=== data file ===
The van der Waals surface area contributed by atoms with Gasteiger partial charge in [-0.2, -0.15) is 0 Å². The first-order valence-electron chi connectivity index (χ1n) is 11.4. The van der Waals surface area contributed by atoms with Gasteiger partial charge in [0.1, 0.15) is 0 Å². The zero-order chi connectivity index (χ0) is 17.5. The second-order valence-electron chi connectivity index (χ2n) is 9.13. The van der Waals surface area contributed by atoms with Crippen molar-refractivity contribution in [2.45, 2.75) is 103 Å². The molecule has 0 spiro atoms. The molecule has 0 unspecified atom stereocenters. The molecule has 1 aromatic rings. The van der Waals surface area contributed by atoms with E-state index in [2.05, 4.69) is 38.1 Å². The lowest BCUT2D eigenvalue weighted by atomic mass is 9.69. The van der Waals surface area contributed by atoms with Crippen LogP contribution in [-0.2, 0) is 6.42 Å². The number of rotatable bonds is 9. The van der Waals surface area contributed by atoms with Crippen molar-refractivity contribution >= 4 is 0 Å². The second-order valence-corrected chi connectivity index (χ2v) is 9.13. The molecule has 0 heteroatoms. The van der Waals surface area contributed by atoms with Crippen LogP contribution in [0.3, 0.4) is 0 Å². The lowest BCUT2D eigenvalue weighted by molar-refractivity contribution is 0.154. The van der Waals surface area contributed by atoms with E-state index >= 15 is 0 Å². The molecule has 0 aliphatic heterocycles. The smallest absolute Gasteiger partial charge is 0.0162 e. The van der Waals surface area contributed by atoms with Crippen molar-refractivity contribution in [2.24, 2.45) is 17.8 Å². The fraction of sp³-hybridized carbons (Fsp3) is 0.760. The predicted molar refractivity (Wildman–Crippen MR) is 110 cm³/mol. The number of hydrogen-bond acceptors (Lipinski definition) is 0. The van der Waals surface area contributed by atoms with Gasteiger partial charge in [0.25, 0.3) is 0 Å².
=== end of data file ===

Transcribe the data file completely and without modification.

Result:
The van der Waals surface area contributed by atoms with Gasteiger partial charge in [-0.2, -0.15) is 0 Å². The first-order valence-electron chi connectivity index (χ1n) is 11.4. The van der Waals surface area contributed by atoms with Gasteiger partial charge in [0.1, 0.15) is 0 Å². The zero-order chi connectivity index (χ0) is 17.5. The second-order valence-electron chi connectivity index (χ2n) is 9.13. The van der Waals surface area contributed by atoms with Crippen molar-refractivity contribution in [2.45, 2.75) is 103 Å². The molecule has 0 spiro atoms. The molecule has 0 unspecified atom stereocenters. The molecule has 1 aromatic rings. The van der Waals surface area contributed by atoms with E-state index in [2.05, 4.69) is 38.1 Å². The lowest BCUT2D eigenvalue weighted by atomic mass is 9.69. The van der Waals surface area contributed by atoms with Crippen LogP contribution in [-0.2, 0) is 6.42 Å². The number of rotatable bonds is 9. The van der Waals surface area contributed by atoms with Crippen molar-refractivity contribution >= 4 is 0 Å². The second-order valence-corrected chi connectivity index (χ2v) is 9.13. The molecule has 0 heteroatoms. The van der Waals surface area contributed by atoms with Crippen LogP contribution in [0.3, 0.4) is 0 Å². The lowest BCUT2D eigenvalue weighted by molar-refractivity contribution is 0.154. The van der Waals surface area contributed by atoms with E-state index >= 15 is 0 Å². The molecule has 0 aliphatic heterocycles. The smallest absolute Gasteiger partial charge is 0.0162 e. The van der Waals surface area contributed by atoms with Crippen molar-refractivity contribution in [2.24, 2.45) is 17.8 Å². The fraction of sp³-hybridized carbons (Fsp3) is 0.760. The predicted molar refractivity (Wildman–Crippen MR) is 110 cm³/mol. The number of hydrogen-bond acceptors (Lipinski definition) is 0. The van der Waals surface area contributed by atoms with Gasteiger partial charge in [0.25, 0.3) is 0 Å².